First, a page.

Nathan Myhrvold’s 16 Interesting Facts About BBQ + Grilling

Food Science Los Angeles

After his UCLA Science and Food presentation, Myhrvold (second from right) joined Evan Kleiman, Amy Rowat, Vinny Dotolo, and Jon Shook for a panel discussion.

The UCLA Science and Food lecture series featured Nathan Myhrvold, who worked as Microsoft’s Chief Technology Officer and competed on a team that helped win the World Barbecue Championship at Memphis in May. He now has his own company, Intellectual Ventures, and produced the landmark, multi-volume “Modernist Cuisine” book, which features 3216 photographs, 1522 recipes by 72 chefs, and delves deep into cooking science. On April 25, he shared interesting facts about meat, grilling and BBQ as part of his presentation, titled “The Science of Barbecue.” Here are 16 of the most interesting facts he shared.

1. What is barbeque? In the Southeast of the United States, it’s hot smoking over hard wood. It’s got to be a hardwood, not a soft wood, not pine, for example. It’s always tough cuts of meat, brisket, ribs, shoulder, and you cook it for low temperature for a long period of time.

2. Grilling is a very different beast. That’s about fast, high heat, using tender cuts of meat. Heat transfer is almost entirely by radiation, infrared light you’re basically using to heat…and the flavor mostly comes from grease fires, where the flavor of the barbecue is mostly coming from un-burned vaporized wood.

3. Meat is a set of cables, and that’s true at almost every level. At the smallest level, there are long chain molecules, polymer molecules, proteins, the most important of which is collagen. Those form fibers, and those fibers are almost always twisted and effectively woven into networks, which are then woven into larger networks and larger networks and larger networks, all the way up. That’s because meat has to be strong. Meat is a muscle.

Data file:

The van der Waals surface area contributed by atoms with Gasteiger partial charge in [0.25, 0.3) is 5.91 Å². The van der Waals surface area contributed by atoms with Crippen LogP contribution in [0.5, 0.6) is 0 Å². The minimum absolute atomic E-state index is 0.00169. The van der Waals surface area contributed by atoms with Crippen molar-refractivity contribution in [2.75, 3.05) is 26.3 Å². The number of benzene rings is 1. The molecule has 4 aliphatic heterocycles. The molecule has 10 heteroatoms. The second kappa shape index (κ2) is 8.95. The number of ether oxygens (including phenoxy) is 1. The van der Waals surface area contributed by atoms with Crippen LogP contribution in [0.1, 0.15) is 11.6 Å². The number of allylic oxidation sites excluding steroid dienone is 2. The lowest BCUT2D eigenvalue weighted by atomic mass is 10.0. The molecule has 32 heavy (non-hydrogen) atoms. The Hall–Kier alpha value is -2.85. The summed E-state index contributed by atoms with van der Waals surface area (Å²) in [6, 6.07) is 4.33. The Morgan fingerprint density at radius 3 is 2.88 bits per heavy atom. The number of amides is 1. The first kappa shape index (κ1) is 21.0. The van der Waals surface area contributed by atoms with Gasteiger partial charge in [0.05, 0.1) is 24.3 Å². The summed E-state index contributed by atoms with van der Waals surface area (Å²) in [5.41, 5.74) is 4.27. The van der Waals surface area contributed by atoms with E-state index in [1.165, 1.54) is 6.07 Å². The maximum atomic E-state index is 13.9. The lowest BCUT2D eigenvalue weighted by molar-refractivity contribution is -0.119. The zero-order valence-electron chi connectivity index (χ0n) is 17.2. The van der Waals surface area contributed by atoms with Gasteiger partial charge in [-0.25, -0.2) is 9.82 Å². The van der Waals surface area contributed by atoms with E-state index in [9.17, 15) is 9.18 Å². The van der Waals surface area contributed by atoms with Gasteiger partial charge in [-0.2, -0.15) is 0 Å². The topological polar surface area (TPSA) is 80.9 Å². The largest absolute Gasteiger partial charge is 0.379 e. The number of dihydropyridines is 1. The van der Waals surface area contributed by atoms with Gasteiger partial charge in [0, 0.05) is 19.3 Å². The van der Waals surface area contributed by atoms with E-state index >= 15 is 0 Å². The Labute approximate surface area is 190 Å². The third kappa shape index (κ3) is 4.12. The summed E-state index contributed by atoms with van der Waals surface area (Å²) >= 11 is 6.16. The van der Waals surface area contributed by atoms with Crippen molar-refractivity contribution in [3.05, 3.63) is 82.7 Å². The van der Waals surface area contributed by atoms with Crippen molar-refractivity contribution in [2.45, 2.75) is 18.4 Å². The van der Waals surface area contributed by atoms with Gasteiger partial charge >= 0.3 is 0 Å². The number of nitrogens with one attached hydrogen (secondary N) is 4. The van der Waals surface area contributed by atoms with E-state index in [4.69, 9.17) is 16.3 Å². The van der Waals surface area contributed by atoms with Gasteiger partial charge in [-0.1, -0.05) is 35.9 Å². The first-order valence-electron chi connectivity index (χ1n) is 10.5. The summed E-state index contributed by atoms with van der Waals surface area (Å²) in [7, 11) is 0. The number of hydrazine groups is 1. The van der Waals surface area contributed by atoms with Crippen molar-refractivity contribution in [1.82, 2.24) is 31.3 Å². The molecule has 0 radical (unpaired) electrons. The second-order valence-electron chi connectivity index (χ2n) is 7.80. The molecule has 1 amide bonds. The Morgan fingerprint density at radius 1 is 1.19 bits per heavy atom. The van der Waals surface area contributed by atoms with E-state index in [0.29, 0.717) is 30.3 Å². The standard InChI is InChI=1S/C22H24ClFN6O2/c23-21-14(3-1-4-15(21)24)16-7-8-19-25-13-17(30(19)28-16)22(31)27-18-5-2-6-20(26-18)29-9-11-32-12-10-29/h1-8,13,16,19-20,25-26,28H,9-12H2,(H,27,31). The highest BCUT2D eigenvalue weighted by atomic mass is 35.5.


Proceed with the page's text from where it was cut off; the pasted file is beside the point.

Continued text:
4. The toughest ordinary muscle on a cow is generally the cheek, and that’s because they chew their cud. Those cheeks are chewing all the damn time…tenderloins are tender because they don’t actually do very much.

5. If you age meat, this is why you age it. You’re allowing a bunch of enzymes that are already in the meat to start breaking those proteins down. If you hold it at a higher temperature, it goes faster. Almost all chemical reactions increase much faster as you increase the temperature. Exponentially faster, until you reach a certain amount where you break it.

6. To convert collagen to barbecue is a long, slow cooking process that requires some water, and that causes the collagen molecules to unfold and unravel, and to do so in a way that’s permanent. They won’t ravel back up into collagen, and simply form gelatin. That is the basis for most tenderization in cooking. The trick there is avoiding juice loss.

7. This old myth that you should sear meat to seal in the juices, it’s completely false. You actually do the opposite. If you want to have juicy meat, you shouldn’t cook it above about 140 degrees.

8. Almost all mammals have roughly the same body temperature, within a couple degrees. Birds run hotter. They have a higher metabolism that’s thought to be for flying. Chickens have at least a 10-degree hotter resting body temperature than mammals. The reason you have to cook chicken at a higher temperature, in general, is they were built to be at a higher temperature. It’s only when you get above that that you’re going to start to cook.



Joshua Lurie

Joshua Lurie founded FoodGPS in 2005. Read about him here.

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